Understanding Cloud computing


I have read a few books and heard at least a dozen talks comparing Cloud Computing with Electricity. The idea that businesses in IT industry would change drastically with Cloud computing has its merits. However, comparing electricity’s evolution with cloud computing stretches it too far. The fact that over the years, the manufacturing industry evolved from using small electricity units that would suffice to fulfill their requirements to centralized Grids seems appealing to a few. We tend to forget that in IT we already tried Grid computing, and it failed.

Cloud Computing vs. Electricity: A Perspective Shift

Moreover, the analogy is fictitious because no one ever wrote a book titled “Does Electricity Matter?” and there was never a debate on the utility of electricity. Don’t get me wrong; I believe that with cloud computing, IT companies need to redefine their business models to gain a competitive advantage. However, by comparing cloud computing with something as essential as electricity, some pundits argue that the cloud is the only way to survive in the IT industry going forward. I would not buy that, as other IT models will continue flourishing. If one wants to understand Cloud computing and its impacts, one would be better off comparing it with the telecommunication industry.

Read more: How Managed IT Services Can Reduce Your IT Costs

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Lessons from the Telecommunications Industry

The telecom industry has evolved, and its manifestation is that companies are making a profit on data plans today instead of making money on the handsets. The competition and advancement in Telco forced the stakeholders to redefine how they did business. Consumer expectation to pay less for a standardized service meant that there would be quick adaption but less profit provided customer expectation is met. It also meant that there would be competition over time, resulting in lower profit margins. It also meant that client addition and retention would be challenging and require process streamlining. Product offerings and packaging that are audience-specific will govern the business’s success. Business insight into processes and quickly changing markets would be essential to change with the marketing trends. How did companies evolve with these changes in the industry? What happened to companies that didn’t change with the market? What was the impact on the early adopters? What was the effect of competition on profit margins? I believe that answers to these questions would hold for cloud computing.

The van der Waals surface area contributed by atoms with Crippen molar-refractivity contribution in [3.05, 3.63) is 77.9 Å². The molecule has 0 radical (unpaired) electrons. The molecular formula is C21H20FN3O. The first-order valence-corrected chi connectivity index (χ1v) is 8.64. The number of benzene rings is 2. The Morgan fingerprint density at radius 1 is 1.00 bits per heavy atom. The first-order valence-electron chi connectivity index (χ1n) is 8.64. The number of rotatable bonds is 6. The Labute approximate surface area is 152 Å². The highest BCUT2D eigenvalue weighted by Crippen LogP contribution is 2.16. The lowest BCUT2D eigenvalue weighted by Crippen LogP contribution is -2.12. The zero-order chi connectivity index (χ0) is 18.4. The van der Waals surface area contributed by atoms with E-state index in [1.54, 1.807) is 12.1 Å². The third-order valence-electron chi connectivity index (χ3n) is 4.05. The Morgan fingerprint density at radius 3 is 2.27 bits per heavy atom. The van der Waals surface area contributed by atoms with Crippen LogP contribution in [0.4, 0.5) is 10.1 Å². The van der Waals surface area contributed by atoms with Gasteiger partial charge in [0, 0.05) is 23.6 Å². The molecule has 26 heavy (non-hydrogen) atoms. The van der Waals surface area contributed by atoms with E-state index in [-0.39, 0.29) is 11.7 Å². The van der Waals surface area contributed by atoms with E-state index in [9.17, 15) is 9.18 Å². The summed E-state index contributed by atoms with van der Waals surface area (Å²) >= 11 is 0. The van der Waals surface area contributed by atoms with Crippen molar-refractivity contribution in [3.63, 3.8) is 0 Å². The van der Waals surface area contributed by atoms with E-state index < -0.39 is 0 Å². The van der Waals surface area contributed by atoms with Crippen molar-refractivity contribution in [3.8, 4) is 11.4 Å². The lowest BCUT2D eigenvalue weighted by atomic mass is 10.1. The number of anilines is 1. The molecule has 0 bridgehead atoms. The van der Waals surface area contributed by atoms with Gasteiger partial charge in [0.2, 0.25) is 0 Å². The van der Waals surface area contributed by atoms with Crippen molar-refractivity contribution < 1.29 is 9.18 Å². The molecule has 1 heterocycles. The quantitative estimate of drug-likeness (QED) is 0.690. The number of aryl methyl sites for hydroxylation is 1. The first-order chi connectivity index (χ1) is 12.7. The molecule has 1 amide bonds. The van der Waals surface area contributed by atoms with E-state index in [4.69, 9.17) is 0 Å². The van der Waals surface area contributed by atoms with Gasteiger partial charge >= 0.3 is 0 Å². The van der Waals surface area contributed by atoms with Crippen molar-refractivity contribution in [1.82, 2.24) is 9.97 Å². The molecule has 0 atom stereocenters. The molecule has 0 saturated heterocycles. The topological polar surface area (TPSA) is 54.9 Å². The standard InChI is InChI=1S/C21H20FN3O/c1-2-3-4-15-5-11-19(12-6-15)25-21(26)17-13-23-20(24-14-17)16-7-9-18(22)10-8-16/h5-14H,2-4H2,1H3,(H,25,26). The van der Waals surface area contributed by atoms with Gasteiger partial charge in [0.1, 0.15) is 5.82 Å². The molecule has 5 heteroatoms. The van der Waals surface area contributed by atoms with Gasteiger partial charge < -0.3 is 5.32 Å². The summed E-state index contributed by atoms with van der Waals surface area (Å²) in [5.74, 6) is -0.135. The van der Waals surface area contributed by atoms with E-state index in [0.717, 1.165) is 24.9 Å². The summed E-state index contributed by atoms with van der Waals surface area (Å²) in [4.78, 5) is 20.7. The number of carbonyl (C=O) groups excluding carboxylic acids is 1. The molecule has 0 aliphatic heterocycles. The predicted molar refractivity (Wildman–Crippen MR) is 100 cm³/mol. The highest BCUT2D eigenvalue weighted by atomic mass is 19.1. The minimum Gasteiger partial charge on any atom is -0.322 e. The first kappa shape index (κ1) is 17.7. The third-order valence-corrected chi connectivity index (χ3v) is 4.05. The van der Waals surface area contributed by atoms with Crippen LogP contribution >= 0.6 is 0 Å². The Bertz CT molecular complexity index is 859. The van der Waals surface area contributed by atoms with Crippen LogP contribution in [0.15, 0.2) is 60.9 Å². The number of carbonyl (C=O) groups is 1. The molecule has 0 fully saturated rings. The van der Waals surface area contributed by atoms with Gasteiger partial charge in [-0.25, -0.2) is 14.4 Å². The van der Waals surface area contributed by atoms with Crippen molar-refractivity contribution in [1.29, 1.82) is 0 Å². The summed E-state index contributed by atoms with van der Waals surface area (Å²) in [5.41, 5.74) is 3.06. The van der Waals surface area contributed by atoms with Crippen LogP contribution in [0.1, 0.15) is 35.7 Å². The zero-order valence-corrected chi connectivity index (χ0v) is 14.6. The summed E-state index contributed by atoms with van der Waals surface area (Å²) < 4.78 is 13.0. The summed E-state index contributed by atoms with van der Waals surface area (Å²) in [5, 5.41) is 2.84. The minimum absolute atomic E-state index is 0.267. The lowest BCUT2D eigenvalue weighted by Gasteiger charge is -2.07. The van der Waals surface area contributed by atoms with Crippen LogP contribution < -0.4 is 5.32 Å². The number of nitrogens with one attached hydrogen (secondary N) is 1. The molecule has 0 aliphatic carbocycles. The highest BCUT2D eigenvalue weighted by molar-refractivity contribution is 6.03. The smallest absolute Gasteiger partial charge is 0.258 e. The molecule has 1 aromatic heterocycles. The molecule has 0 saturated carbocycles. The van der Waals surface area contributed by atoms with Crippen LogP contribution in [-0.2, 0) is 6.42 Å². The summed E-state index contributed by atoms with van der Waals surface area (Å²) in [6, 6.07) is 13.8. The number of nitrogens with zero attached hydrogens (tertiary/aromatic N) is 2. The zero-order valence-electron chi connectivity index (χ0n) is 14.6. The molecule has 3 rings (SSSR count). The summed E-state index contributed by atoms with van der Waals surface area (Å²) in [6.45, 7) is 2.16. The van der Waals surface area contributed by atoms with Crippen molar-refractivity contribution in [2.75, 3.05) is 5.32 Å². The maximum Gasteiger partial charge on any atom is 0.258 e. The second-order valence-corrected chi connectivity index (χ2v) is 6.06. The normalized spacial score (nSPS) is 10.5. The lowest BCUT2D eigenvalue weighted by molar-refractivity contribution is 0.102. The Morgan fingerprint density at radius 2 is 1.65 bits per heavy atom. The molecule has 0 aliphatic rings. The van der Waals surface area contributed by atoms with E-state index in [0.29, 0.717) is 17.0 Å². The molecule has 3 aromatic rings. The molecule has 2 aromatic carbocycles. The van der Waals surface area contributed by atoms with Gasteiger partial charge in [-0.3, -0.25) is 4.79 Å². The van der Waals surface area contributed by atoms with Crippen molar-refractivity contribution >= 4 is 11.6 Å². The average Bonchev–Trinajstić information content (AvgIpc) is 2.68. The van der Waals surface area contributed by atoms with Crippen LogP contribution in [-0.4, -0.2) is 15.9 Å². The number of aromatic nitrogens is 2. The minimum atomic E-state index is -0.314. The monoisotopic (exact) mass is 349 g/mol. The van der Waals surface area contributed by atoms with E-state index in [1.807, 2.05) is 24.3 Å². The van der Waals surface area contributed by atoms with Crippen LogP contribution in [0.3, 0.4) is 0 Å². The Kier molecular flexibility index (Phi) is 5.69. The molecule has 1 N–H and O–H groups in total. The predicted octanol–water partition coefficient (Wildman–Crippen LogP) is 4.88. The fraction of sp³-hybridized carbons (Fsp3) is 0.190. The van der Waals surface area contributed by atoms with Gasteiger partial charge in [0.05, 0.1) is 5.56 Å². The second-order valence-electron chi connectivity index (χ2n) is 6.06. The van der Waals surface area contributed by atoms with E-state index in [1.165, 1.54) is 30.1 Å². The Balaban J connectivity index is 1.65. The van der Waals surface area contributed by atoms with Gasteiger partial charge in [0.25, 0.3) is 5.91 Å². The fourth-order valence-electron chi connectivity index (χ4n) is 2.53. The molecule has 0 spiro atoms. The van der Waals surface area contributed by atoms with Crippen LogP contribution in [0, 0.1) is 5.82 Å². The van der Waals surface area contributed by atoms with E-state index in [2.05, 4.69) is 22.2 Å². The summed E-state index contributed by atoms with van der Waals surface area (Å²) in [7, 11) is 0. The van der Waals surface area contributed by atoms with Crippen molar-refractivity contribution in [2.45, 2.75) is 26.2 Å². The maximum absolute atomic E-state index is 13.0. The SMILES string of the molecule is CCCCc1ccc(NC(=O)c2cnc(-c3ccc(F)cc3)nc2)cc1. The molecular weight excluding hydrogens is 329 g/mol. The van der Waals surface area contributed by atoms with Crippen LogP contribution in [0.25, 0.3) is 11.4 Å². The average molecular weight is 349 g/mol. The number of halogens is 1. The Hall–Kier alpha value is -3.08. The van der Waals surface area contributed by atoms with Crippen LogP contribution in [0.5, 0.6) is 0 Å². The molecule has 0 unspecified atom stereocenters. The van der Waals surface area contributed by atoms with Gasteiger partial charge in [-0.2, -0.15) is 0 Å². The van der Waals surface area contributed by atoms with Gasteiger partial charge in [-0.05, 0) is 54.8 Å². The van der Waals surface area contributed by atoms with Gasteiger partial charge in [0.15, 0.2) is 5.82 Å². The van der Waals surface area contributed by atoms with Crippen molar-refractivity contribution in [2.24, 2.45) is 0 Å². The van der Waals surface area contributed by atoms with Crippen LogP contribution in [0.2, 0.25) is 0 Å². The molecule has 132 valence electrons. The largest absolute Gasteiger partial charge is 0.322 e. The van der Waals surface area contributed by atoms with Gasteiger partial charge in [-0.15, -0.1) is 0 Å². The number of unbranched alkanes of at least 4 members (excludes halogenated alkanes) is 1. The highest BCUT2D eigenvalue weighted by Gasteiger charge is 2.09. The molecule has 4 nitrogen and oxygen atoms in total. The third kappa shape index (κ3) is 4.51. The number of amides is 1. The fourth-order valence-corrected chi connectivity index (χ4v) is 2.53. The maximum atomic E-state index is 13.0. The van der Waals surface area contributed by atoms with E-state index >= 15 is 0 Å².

Read more: Cloud Services – Bridging the gap between two Worlds

Adapting to the Cloud: Insights and Strategies

In Pakistan, with a population of around 242.8 million, cell phones are among the most sold commodities, but service providers continue to complain about the lack of profit. On the other hand, small companies that sell problem-specific solutions to these telecommunication giants tend to make good profits. Similarly, the challenges of subscription models and KPIs for customer addition and retention in this model in Telco provide deep insight into the software industry. Think of a user with a cell phone who uses services such as Hotmail, Google, Facebook, Car rentals, Hotel bookings, and travel advisory. This user pays nothing and gets so much from the cloud. Now, it’s just a matter of applying the same to the industry so businesses can run on the cloud. Businesses would eventually reach there, so we are better off realigning to be part of the change. However, profits will be marginal unless the processes are defined and services are replicated.

Read more: Leveraging the Power of Cloud: Advantages of Cloud-based SharePoint

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